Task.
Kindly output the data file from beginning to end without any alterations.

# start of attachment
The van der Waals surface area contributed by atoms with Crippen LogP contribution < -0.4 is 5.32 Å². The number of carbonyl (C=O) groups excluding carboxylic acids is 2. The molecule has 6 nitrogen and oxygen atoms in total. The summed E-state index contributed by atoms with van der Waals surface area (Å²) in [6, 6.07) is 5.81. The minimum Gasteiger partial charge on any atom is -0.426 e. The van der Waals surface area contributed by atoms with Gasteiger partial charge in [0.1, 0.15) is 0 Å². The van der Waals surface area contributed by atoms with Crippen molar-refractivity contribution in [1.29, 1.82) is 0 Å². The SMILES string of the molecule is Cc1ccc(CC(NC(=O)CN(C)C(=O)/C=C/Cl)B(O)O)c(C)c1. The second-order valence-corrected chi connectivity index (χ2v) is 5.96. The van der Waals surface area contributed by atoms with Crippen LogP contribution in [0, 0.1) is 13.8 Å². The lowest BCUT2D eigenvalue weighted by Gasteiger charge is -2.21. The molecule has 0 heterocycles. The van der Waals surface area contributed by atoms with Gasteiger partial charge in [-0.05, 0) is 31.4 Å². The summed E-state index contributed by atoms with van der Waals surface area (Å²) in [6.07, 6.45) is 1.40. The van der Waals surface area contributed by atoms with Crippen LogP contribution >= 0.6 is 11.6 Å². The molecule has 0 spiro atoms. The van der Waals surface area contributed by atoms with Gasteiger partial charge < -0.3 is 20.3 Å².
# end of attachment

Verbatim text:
The van der Waals surface area contributed by atoms with Crippen LogP contribution < -0.4 is 5.32 Å². The number of carbonyl (C=O) groups excluding carboxylic acids is 2. The molecule has 6 nitrogen and oxygen atoms in total. The summed E-state index contributed by atoms with van der Waals surface area (Å²) in [6, 6.07) is 5.81. The minimum Gasteiger partial charge on any atom is -0.426 e. The van der Waals surface area contributed by atoms with Gasteiger partial charge in [0.1, 0.15) is 0 Å². The van der Waals surface area contributed by atoms with Crippen molar-refractivity contribution in [1.29, 1.82) is 0 Å². The SMILES string of the molecule is Cc1ccc(CC(NC(=O)CN(C)C(=O)/C=C/Cl)B(O)O)c(C)c1. The second-order valence-corrected chi connectivity index (χ2v) is 5.96. The van der Waals surface area contributed by atoms with Crippen LogP contribution in [0, 0.1) is 13.8 Å². The lowest BCUT2D eigenvalue weighted by Gasteiger charge is -2.21. The molecule has 0 heterocycles. The van der Waals surface area contributed by atoms with Gasteiger partial charge in [-0.05, 0) is 31.4 Å². The summed E-state index contributed by atoms with van der Waals surface area (Å²) in [6.07, 6.45) is 1.40. The van der Waals surface area contributed by atoms with Crippen LogP contribution >= 0.6 is 11.6 Å². The molecule has 0 spiro atoms. The van der Waals surface area contributed by atoms with Gasteiger partial charge < -0.3 is 20.3 Å².